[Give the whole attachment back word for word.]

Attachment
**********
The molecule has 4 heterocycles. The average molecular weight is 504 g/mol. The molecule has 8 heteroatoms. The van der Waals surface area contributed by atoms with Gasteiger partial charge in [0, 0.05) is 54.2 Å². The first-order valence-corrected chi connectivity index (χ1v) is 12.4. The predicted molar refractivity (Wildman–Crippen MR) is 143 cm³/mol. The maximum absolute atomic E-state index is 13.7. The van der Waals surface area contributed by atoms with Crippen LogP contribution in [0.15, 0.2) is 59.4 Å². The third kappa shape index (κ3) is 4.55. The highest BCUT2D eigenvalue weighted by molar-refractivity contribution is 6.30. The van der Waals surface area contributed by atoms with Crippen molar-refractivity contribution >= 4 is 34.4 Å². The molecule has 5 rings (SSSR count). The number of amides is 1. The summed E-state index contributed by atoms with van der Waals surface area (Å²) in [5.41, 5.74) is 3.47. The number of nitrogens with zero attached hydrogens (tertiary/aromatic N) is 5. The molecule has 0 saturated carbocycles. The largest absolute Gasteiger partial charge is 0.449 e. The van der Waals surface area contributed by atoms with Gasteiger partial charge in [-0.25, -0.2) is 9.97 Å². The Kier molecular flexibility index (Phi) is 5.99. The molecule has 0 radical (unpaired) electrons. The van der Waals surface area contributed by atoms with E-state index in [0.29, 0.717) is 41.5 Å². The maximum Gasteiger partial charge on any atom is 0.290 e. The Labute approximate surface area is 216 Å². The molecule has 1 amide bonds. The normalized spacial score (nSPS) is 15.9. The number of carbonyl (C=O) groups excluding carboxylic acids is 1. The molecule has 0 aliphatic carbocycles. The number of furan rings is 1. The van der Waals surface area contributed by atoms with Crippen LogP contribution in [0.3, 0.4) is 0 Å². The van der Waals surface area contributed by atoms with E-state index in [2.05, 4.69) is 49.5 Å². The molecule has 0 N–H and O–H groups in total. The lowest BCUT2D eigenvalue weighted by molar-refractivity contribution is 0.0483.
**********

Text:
The molecule has 4 heterocycles. The average molecular weight is 504 g/mol. The molecule has 8 heteroatoms. The van der Waals surface area contributed by atoms with Gasteiger partial charge in [0, 0.05) is 54.2 Å². The first-order valence-corrected chi connectivity index (χ1v) is 12.4. The predicted molar refractivity (Wildman–Crippen MR) is 143 cm³/mol. The maximum absolute atomic E-state index is 13.7. The van der Waals surface area contributed by atoms with Crippen LogP contribution in [0.15, 0.2) is 59.4 Å². The third kappa shape index (κ3) is 4.55. The highest BCUT2D eigenvalue weighted by molar-refractivity contribution is 6.30. The van der Waals surface area contributed by atoms with Crippen molar-refractivity contribution >= 4 is 34.4 Å². The molecule has 5 rings (SSSR count). The number of amides is 1. The summed E-state index contributed by atoms with van der Waals surface area (Å²) in [5.41, 5.74) is 3.47. The number of nitrogens with zero attached hydrogens (tertiary/aromatic N) is 5. The molecule has 0 saturated carbocycles. The largest absolute Gasteiger partial charge is 0.449 e. The van der Waals surface area contributed by atoms with Gasteiger partial charge in [-0.25, -0.2) is 9.97 Å². The Kier molecular flexibility index (Phi) is 5.99. The molecule has 0 radical (unpaired) electrons. The van der Waals surface area contributed by atoms with E-state index in [0.29, 0.717) is 41.5 Å². The maximum Gasteiger partial charge on any atom is 0.290 e. The Labute approximate surface area is 216 Å². The molecule has 1 amide bonds. The normalized spacial score (nSPS) is 15.9. The number of carbonyl (C=O) groups excluding carboxylic acids is 1. The molecule has 0 aliphatic carbocycles. The number of furan rings is 1. The van der Waals surface area contributed by atoms with Crippen LogP contribution in [0.3, 0.4) is 0 Å². The van der Waals surface area contributed by atoms with E-state index in [2.05, 4.69) is 49.5 Å². The molecule has 0 N–H and O–H groups in total. The lowest BCUT2D eigenvalue weighted by molar-refractivity contribution is 0.0483.